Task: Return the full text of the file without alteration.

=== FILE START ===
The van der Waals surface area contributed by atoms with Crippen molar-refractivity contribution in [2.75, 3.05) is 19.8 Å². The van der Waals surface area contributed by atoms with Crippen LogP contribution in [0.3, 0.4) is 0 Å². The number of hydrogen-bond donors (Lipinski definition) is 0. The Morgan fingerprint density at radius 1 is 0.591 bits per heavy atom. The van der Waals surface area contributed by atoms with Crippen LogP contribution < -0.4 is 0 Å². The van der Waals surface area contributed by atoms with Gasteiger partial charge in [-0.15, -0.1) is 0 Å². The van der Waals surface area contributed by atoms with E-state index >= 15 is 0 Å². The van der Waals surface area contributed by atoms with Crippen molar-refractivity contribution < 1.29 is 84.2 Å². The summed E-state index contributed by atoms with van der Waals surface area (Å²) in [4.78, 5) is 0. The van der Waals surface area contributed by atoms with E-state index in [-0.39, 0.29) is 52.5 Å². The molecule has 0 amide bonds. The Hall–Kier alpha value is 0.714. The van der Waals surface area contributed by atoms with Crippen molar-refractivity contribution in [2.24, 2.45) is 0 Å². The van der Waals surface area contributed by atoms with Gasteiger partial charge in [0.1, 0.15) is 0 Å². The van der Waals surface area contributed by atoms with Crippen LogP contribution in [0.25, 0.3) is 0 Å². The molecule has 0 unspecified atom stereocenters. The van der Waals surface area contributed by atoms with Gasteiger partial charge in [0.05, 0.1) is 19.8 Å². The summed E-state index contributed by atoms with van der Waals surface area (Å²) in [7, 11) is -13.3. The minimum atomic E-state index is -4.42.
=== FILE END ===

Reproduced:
The van der Waals surface area contributed by atoms with Crippen molar-refractivity contribution in [2.75, 3.05) is 19.8 Å². The van der Waals surface area contributed by atoms with Crippen LogP contribution in [0.3, 0.4) is 0 Å². The number of hydrogen-bond donors (Lipinski definition) is 0. The Morgan fingerprint density at radius 1 is 0.591 bits per heavy atom. The van der Waals surface area contributed by atoms with Crippen LogP contribution < -0.4 is 0 Å². The van der Waals surface area contributed by atoms with Gasteiger partial charge in [-0.15, -0.1) is 0 Å². The van der Waals surface area contributed by atoms with E-state index >= 15 is 0 Å². The van der Waals surface area contributed by atoms with Crippen molar-refractivity contribution < 1.29 is 84.2 Å². The summed E-state index contributed by atoms with van der Waals surface area (Å²) in [4.78, 5) is 0. The van der Waals surface area contributed by atoms with E-state index in [-0.39, 0.29) is 52.5 Å². The molecule has 0 amide bonds. The Hall–Kier alpha value is 0.714. The van der Waals surface area contributed by atoms with Crippen molar-refractivity contribution in [2.24, 2.45) is 0 Å². The van der Waals surface area contributed by atoms with Gasteiger partial charge in [0.1, 0.15) is 0 Å². The van der Waals surface area contributed by atoms with Crippen LogP contribution in [0.25, 0.3) is 0 Å². The molecule has 0 unspecified atom stereocenters. The van der Waals surface area contributed by atoms with Gasteiger partial charge in [0.05, 0.1) is 19.8 Å². The summed E-state index contributed by atoms with van der Waals surface area (Å²) in [7, 11) is -13.3. The minimum atomic E-state index is -4.42.